.
Stated generally: (reductio ad absurdum) if “sound-symbolic” sound-meaning correlations are deemed invalid because they do not hold in every instance, then central members of the category of morphemes must also be deemed invalid on the same grounds. Which is (or at any rate most people would consider) absurd. If it’s sauce for morphemes to have non-complete correlations then it is sauce for these “sound-symbolic” thingies.
.
This holds whether you are considering incomplete sound>meaning (semasiological) or incomplete meaning>sound (onomasiological) correlations: e.g. whether you note that in doesn’t always mean ‘negative’ or that ‘negative’ is not invariably pronounced in .
.
I am not claiming that there are no valid distinctions to be drawn between these sound-symbolic thingies and (other kinds of) morphemes. But this argument is at best weak grounds for dismissing the category entirely, or even for distinguishing it from the category of more prototypical morphemes.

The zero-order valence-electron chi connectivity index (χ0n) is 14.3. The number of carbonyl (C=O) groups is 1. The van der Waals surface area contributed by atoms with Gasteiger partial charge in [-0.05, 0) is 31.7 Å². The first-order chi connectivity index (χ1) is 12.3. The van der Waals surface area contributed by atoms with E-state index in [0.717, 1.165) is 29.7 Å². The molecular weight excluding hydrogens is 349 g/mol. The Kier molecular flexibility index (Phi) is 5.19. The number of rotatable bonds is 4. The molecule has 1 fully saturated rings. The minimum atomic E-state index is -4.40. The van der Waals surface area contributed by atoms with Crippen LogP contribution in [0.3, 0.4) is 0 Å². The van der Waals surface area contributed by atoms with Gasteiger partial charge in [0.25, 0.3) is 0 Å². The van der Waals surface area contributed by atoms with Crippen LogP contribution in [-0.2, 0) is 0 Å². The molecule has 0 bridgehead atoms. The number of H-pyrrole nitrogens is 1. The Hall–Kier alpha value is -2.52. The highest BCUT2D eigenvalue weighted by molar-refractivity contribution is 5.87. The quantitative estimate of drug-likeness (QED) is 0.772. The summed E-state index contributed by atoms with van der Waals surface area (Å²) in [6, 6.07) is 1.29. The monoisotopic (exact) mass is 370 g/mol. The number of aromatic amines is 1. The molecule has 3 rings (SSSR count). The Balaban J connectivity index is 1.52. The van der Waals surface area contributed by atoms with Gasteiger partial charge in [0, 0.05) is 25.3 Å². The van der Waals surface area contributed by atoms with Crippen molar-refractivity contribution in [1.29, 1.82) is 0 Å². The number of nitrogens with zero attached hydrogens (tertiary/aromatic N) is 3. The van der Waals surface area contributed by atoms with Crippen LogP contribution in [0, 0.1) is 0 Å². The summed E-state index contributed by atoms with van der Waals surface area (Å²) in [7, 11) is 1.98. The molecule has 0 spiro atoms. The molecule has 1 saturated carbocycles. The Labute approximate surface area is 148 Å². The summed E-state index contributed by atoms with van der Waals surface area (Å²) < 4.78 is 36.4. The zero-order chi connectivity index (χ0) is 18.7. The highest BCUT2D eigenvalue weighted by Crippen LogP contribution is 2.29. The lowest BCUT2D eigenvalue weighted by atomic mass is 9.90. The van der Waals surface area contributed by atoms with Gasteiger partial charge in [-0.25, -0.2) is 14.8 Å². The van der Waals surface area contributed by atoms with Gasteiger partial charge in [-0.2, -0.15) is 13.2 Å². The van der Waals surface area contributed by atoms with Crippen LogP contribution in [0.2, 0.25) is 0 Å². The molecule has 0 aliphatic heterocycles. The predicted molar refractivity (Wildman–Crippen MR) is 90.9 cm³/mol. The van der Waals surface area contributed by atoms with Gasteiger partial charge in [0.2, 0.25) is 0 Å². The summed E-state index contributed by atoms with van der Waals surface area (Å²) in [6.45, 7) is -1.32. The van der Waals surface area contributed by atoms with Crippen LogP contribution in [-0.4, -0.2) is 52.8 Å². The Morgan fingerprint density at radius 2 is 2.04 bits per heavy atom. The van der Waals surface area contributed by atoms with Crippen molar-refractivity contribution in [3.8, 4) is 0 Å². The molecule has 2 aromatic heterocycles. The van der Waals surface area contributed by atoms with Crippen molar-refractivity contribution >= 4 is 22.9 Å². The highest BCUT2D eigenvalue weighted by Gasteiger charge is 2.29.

.
(4) Minor point: treating syllable onsets and codas as morphemes is not the same thing as ˌ“treating phonemes as morphemes” . cr is not a phoneme any more than in is. (Again, I am not claiming that meanings cannot be attached, whether “naturallly” or only conventionally, to individual phonemes. I believe they often are.)

Last edited by DavidTuggy (2009-04-30 00:40:31)


*If the human mind were simple enough for us to understand,
we would be too simple-minded to understand it* .

(Possible Corollary: it is, and we are .)

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#11 2009-04-30 15:18:20

kem
Eggcornista
From: Victoria, BC
Registered: 2007-08-28
Posts: 2119

Re: crams/crumps/craps/crimps << cramps my style

If your hypothesis is that an intial “cr-“ on a word or a final “p” on verb has a specific semantic import in English, we can test the hypothesis by looking at relevant words and comparing them to the hypothesis. Every word that fits the hypothesis counts for it, every word that doesn’t fit the hypothesis counts against it.